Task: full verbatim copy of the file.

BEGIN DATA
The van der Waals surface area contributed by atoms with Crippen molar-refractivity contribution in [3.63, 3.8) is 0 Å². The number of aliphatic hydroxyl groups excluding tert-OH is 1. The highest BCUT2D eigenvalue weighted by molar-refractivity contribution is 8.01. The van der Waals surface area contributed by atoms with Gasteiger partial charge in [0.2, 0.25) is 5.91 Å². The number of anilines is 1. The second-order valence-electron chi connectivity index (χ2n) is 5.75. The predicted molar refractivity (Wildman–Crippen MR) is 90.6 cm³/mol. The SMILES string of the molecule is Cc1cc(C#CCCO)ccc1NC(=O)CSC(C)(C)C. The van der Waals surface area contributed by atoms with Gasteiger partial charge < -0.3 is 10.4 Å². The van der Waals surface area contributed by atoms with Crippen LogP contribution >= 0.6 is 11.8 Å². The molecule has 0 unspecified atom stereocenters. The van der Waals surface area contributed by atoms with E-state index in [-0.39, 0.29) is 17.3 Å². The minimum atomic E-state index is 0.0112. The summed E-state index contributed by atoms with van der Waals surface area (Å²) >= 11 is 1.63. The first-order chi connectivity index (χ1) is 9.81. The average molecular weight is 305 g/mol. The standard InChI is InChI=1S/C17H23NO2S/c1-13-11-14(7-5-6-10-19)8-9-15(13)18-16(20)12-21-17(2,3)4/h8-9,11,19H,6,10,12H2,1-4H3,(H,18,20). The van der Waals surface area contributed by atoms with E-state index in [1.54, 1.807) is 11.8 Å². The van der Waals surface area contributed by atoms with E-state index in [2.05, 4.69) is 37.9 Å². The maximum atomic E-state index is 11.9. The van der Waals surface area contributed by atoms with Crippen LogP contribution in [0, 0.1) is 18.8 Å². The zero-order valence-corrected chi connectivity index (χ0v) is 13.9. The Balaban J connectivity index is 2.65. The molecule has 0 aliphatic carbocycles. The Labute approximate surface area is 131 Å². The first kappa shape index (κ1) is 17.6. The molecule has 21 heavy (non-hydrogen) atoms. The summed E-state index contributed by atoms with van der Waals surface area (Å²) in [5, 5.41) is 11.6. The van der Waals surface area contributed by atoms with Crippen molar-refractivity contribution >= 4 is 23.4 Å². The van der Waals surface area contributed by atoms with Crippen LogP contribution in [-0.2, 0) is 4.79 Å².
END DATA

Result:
The van der Waals surface area contributed by atoms with Crippen molar-refractivity contribution in [3.63, 3.8) is 0 Å². The number of aliphatic hydroxyl groups excluding tert-OH is 1. The highest BCUT2D eigenvalue weighted by molar-refractivity contribution is 8.01. The van der Waals surface area contributed by atoms with Gasteiger partial charge in [0.2, 0.25) is 5.91 Å². The number of anilines is 1. The second-order valence-electron chi connectivity index (χ2n) is 5.75. The predicted molar refractivity (Wildman–Crippen MR) is 90.6 cm³/mol. The SMILES string of the molecule is Cc1cc(C#CCCO)ccc1NC(=O)CSC(C)(C)C. The van der Waals surface area contributed by atoms with Gasteiger partial charge < -0.3 is 10.4 Å². The van der Waals surface area contributed by atoms with Crippen LogP contribution >= 0.6 is 11.8 Å². The molecule has 0 unspecified atom stereocenters. The van der Waals surface area contributed by atoms with E-state index in [-0.39, 0.29) is 17.3 Å². The minimum atomic E-state index is 0.0112. The summed E-state index contributed by atoms with van der Waals surface area (Å²) >= 11 is 1.63. The first-order chi connectivity index (χ1) is 9.81. The average molecular weight is 305 g/mol. The standard InChI is InChI=1S/C17H23NO2S/c1-13-11-14(7-5-6-10-19)8-9-15(13)18-16(20)12-21-17(2,3)4/h8-9,11,19H,6,10,12H2,1-4H3,(H,18,20). The van der Waals surface area contributed by atoms with E-state index in [1.54, 1.807) is 11.8 Å². The van der Waals surface area contributed by atoms with E-state index in [2.05, 4.69) is 37.9 Å². The maximum atomic E-state index is 11.9. The van der Waals surface area contributed by atoms with Crippen LogP contribution in [0, 0.1) is 18.8 Å². The zero-order valence-corrected chi connectivity index (χ0v) is 13.9. The Balaban J connectivity index is 2.65. The molecule has 0 aliphatic carbocycles. The Labute approximate surface area is 131 Å². The first kappa shape index (κ1) is 17.6. The molecule has 21 heavy (non-hydrogen) atoms. The summed E-state index contributed by atoms with van der Waals surface area (Å²) in [5, 5.41) is 11.6. The van der Waals surface area contributed by atoms with Crippen molar-refractivity contribution >= 4 is 23.4 Å². The van der Waals surface area contributed by atoms with Crippen LogP contribution in [-0.2, 0) is 4.79 Å².